Concert Preview: Jonathan Jackson + Enation
Emmy Award-winning actor Jonathan Jackson and his band Enation will support their new EP "Blame-shifter" with a show on Friday night at A&R Music Bar
Indie rock outfit Jonathan Jackson + Enation will make a stop at A & R Music Bar on Friday night as one of six confirmed national dates they’ll play in support of their freshly-released EP, Blame-shifter. The set arrived last Friday on their own label, Hilasterion Records. Five of the EP’s brand new tracks were recorded while Jackson was on a filming break of the weekly ABC prime-time drama, Nashville, in which he appears in the role of singer-songwriter Avery Barkley. The sixth track – a live recording of Jackson’s Grand Ole Opry performance of the Righteous Brothers’ iconic 1965 hit, “Unchained Melody” – rounds out the set, which is a prelude to full-length album that is expected to be released later in the year.
Blame-shifter is a tight set, escalated by Jackson’s urgent, Bono-esque vocal. “Ascending”, “Blame-shifter” and “Let The Beauty Out” show the band’s capable up-tempo rock chops, while “Alleluia” and “Wasteland” are well crafted – if not a little melancholic – ballads. Jackson’s solo turn on “Unchained Melody” is fairly faithful to Bobby Hatfield’s definitive reading – perhaps a little more country than blue-eyed soul. The new material should hold up well on stage and easily convert those who have yet to discover their catalog.
Jackson, his brother and drummer Richard Lee Jackson, and bassist Daniel Sweatt have been playing together for almost fourteen years, forming their musical relationship as the grew up in Battle Ground, Washington. Their first album, the independently released Identity Theft, in 2004.
Jonathan and Richard Lee recently spoke with me about some of the major dynamics that brought Blame-shifter to life, and what it will lead to in the near future.
Enation has been a band in some form since about 2002. How did you all first come together?
Richard Lee: We got to know each other in the Northwest, going to the same church and hanging out with a group of friends. We each played music, and Jonathan and I had been playing together for several years already. One day we were hanging out in a basement and our music equipment was set up, and we just started jamming together. Somehow it felt like there was an immediate chemistry and understanding musically together. We started playing gigs together locally and in Los Angeles, and formed Enation not long after.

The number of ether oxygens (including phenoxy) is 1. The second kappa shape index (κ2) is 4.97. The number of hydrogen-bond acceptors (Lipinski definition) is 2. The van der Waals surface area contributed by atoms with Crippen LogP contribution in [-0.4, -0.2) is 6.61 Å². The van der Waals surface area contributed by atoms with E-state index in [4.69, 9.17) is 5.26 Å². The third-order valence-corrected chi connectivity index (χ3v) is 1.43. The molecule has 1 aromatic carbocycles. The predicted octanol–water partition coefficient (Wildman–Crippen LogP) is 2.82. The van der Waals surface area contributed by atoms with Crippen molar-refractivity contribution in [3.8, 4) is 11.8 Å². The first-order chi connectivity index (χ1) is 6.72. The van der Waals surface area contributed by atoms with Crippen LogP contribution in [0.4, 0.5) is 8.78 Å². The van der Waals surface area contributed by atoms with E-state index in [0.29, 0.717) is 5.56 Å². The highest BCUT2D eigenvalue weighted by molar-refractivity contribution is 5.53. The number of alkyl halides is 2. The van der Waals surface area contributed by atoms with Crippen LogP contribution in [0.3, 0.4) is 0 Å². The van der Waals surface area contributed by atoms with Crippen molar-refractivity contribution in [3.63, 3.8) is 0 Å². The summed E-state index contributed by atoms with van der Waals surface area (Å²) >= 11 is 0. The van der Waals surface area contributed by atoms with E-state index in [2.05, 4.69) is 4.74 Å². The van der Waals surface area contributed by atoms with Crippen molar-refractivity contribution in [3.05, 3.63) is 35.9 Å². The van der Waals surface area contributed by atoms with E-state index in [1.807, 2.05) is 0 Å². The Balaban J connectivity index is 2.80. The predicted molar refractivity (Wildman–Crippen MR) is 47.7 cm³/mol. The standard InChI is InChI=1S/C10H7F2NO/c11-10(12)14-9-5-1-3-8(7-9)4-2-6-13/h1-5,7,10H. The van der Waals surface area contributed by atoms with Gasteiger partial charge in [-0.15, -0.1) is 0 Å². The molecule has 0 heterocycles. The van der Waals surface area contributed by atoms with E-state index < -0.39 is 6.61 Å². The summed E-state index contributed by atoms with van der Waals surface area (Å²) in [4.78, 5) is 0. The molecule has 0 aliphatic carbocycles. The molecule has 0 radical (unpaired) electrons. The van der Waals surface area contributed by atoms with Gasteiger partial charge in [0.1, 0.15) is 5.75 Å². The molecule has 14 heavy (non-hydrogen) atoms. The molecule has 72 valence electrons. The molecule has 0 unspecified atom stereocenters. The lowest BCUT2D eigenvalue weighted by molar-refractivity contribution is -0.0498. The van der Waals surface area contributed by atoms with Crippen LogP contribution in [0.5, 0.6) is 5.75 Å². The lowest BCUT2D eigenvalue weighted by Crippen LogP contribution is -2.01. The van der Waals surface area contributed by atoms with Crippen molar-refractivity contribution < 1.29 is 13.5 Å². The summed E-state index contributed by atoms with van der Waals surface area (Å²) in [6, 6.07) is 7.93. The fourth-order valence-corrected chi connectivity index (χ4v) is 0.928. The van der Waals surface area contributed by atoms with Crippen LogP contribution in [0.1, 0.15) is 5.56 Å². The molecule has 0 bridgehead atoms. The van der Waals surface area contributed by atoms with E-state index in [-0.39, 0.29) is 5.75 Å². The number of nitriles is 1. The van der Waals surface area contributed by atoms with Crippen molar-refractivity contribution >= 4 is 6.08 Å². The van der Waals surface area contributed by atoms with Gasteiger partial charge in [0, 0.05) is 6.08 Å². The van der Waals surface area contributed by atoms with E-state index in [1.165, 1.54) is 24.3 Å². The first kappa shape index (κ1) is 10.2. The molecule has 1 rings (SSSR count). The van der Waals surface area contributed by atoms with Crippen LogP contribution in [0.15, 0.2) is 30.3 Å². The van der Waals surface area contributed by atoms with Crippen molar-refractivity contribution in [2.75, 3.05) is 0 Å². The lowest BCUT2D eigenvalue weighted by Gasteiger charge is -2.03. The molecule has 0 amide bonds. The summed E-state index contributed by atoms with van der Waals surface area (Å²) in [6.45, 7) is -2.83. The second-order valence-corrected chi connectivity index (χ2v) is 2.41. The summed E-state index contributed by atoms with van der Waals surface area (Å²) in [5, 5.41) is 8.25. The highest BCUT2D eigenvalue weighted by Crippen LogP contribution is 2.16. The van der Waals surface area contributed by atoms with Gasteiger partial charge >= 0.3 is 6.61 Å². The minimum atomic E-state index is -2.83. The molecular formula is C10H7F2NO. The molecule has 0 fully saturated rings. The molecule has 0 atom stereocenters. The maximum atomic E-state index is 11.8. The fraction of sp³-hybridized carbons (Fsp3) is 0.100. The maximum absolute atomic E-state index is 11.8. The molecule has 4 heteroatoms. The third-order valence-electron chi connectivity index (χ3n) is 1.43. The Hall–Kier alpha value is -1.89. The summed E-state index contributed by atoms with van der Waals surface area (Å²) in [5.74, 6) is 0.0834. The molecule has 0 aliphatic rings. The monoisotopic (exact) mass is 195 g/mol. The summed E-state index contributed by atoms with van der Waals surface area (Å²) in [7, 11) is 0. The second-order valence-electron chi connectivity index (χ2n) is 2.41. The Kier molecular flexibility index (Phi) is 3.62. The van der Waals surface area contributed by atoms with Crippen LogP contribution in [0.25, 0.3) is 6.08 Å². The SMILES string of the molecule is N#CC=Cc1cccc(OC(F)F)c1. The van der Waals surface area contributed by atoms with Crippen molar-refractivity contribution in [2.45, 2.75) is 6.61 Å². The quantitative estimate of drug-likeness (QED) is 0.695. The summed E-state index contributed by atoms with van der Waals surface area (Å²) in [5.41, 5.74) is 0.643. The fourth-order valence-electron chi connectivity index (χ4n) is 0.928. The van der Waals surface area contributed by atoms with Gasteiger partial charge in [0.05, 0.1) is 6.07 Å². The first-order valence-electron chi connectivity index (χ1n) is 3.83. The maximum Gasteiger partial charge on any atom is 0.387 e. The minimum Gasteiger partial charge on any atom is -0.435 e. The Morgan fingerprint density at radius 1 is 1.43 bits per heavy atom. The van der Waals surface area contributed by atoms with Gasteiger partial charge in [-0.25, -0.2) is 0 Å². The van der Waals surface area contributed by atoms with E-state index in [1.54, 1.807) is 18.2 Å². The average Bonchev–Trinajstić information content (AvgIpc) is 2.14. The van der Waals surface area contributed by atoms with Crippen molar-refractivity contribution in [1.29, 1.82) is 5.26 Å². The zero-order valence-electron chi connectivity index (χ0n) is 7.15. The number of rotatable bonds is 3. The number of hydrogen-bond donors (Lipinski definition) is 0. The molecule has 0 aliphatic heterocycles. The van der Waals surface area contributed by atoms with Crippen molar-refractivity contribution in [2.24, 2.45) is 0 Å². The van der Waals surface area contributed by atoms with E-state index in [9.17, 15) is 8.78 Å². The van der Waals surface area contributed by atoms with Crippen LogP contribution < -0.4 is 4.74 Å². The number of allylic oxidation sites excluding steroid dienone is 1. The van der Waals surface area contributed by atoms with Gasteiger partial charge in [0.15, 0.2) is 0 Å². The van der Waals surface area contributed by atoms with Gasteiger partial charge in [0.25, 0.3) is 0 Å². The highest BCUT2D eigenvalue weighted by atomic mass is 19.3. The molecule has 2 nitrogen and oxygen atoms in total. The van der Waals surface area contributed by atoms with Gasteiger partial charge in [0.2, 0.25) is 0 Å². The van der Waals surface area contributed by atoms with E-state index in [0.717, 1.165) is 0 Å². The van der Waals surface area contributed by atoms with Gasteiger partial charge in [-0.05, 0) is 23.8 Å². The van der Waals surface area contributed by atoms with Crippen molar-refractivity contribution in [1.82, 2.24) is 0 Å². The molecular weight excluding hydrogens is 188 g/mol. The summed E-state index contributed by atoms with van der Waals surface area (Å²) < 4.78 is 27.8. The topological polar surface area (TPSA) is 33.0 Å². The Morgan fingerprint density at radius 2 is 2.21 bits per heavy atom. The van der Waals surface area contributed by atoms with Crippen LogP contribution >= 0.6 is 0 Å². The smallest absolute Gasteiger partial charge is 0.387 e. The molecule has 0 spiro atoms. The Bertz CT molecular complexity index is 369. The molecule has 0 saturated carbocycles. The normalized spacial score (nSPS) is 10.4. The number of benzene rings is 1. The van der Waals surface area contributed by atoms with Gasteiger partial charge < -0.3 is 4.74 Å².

You all got your start musically living in southern Washington – in and around the Vancouver/Portland area. Were there any specific bands or musicians that really inspired you to evolve?
Jonathan: There were a lot of bands that inspired us. U2’s ZooTV Tour blew us away, as did Peter Gabriel’s Secret World Live. The musical sensibilities are different for each of us based on our upbringing. Richard and I grew up listening to gospel, country, and classic rock that our Dad listened to like Elvis, Don Williams, and Led Zeppelin. Daniel listened to more metal music growing up. The common thread for the three of us is that we each grew up in the Northwest in the midst of the alt-rock scene in the early 90s with Pearl Jam and Nirvana, and other bands like Smashing Pumpkins and Radiohead.
In a recent interview, you mentioned that you purposely pursued a harder, edgier sound as you recorded Blame-shifter. What was the impetus for taking that route?
Jonathan: We’ve always wanted to capture the visceral energy of our concerts. We came off of our summer tour last year and began working on the new songs for the EP. As we were going through the process, we actually wrote out on our notes, ‘this is an alt record.’ We were determined not to turn away from that objective to capture the raw energy of our live shows.